After watching TWD finale last night, then skimming the headlines of the last several days, a couple thoughts bounced off each other this morning as the coffee kicked in.
1. Fr. Gabe as a weak character. I cringe every time he comes on screen. I don’t mean the obvious in-show cowardice. (Even Eugene has shown more backbone) The good Rev strikes me as a cardboard standee, a typical ‘last-refuge-of scoundrels’ sniveler trying to prop himself up with religious bravado. Yes I know such people exist, (I’ve met them) but as a Christian myself, that bothers me. In real life and on screen.
Now Hershel was devout. Genuine. Portrayed as misguided at first, he was nonetheless solid, smart and brave. I miss him. I’m just disappointed this latest Scripture-quoting, Bible-toting believer is plagiarizing a page from the ‘lame religious guy’ stereotype playbook. At least he has enough faith/depth of character to have a crisis-of-faith. Otherwise, just shoot him and move on.
Now contrast him with the show’s main homosexual character, Aaron – who is most definitely playing against type and trope – and I have to wonder if he were played as a ‘typical flamer’, would there be any social outcry and push-back? Any cries of ‘perpetuating negative stereotypes’, ‘painting with a broad brush’, and gross distortion? You betcha.
Double standard? Evil Liberal Bias? Probably not. But I did wonder what would happen if the roles were ‘reversed’, as it were.
2. What exactly is going on in Indiana? From the furor, you’d think after throwing Rick and crew under the bus, Father Gabe snuck off off and wrote Indiana’s Religious Freedom Bill.
If indeed the law is based on existing Federal laws signed by Pres Clinton and Obama, if it is indeed virtually identical to similar laws currently on the books in other states, then why have LGBT activists swarmed Indiana like a horde of hungry Walkers? Why THERE and why NOW? How is this one different or special? I mean, don’t rights work both ways?(BTW, you might want to lose the ‘Sodomize Intolerance’ sign there)
No, I’m not a lawyer but by my reading of news summaries and various sources, the law doesn’t target a specific group. At all. It does not give or create any ‘new’ right for owners and servers; it simply clarifies and codifies existing rights and responsibilities. This isn’t legal discrimination. That someone might use it intolerantly isn’t a valid reason to negate the law. Capability isn’t culpability.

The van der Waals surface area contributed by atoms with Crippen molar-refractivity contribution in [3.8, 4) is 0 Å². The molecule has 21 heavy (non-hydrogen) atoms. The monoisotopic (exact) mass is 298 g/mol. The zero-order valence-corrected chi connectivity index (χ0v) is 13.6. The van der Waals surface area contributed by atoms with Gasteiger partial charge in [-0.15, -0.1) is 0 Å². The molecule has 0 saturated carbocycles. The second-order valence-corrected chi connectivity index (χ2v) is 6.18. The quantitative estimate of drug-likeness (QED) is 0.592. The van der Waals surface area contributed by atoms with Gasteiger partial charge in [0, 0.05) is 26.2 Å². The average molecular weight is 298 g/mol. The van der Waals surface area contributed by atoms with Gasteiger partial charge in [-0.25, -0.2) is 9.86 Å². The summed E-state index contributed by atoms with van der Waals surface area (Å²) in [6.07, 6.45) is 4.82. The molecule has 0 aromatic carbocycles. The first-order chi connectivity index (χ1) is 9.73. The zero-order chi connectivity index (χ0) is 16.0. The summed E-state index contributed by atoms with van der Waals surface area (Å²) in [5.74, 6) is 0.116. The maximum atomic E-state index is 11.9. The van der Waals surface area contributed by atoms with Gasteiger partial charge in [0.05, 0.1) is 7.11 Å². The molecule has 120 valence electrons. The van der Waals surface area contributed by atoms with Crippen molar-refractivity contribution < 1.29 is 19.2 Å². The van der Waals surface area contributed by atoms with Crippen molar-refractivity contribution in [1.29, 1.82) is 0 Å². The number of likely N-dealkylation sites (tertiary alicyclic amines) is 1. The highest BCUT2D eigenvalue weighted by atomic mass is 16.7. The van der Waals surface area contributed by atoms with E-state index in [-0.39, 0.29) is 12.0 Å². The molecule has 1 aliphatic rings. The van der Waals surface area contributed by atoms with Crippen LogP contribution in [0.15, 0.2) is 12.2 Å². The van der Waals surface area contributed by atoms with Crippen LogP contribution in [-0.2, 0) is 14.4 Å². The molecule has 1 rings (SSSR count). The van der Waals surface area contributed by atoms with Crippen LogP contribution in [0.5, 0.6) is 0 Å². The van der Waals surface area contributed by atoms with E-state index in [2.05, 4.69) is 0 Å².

3. This past half season of TWD, I’ve been more impressed by the writer/director choices than absorbed in the characters’ plight. Not that I wasn’t gripped, but from a story-teller’s point of view, there have been some remarkably well constructed episodes. Several times I was ‘wish-I-thought-of-that’ jealous. The Season finale held up that high standard; Glenn’s mercy and sobbing, Sasha’s restraint/Maggie’s intervention and prayer, (she is her own woman but she’s also Hershel’s daughter), and using the Rick and Morgan meeting to end the show.
In light of all that’s going on in America and our world right now, the scene that stuck with me was Daryl and Aaron in the car. Tricked, trapped, mobbed on all sides by danger and certain gruesome death, they decide to stick together. To go down fighting side by side if it comes to that. There’s no ‘hick/queer’ labels, no agendas, no blame-game. Just two human beings facing a much larger common threat.
You’d think with all the deep and lasting problems in our world – poverty, hunger, illiteracy, corruption, slavery/sex-trafficking, terrorism, ecological damage, etc, etc, we’d have a sense of proportion, be grateful and realize our nation, however imperfect, is a singularly remarkable achievement in human history. We have freedom and prosperity at previously unimaginable levels.
Both sides of this current issue need to take a step back, dial down the rhetoric, and remember respect and rights run both ways. Of course we’re not going to agree on everything. Who does? But it’s time to stop and look at the bigger picture. We’re all in the same boat here. Problems we’re facing, we need serious help.
And if I understand Jesus’ teachings and the New Testament correctly, all of us, and I do mean all of us, need a Savior.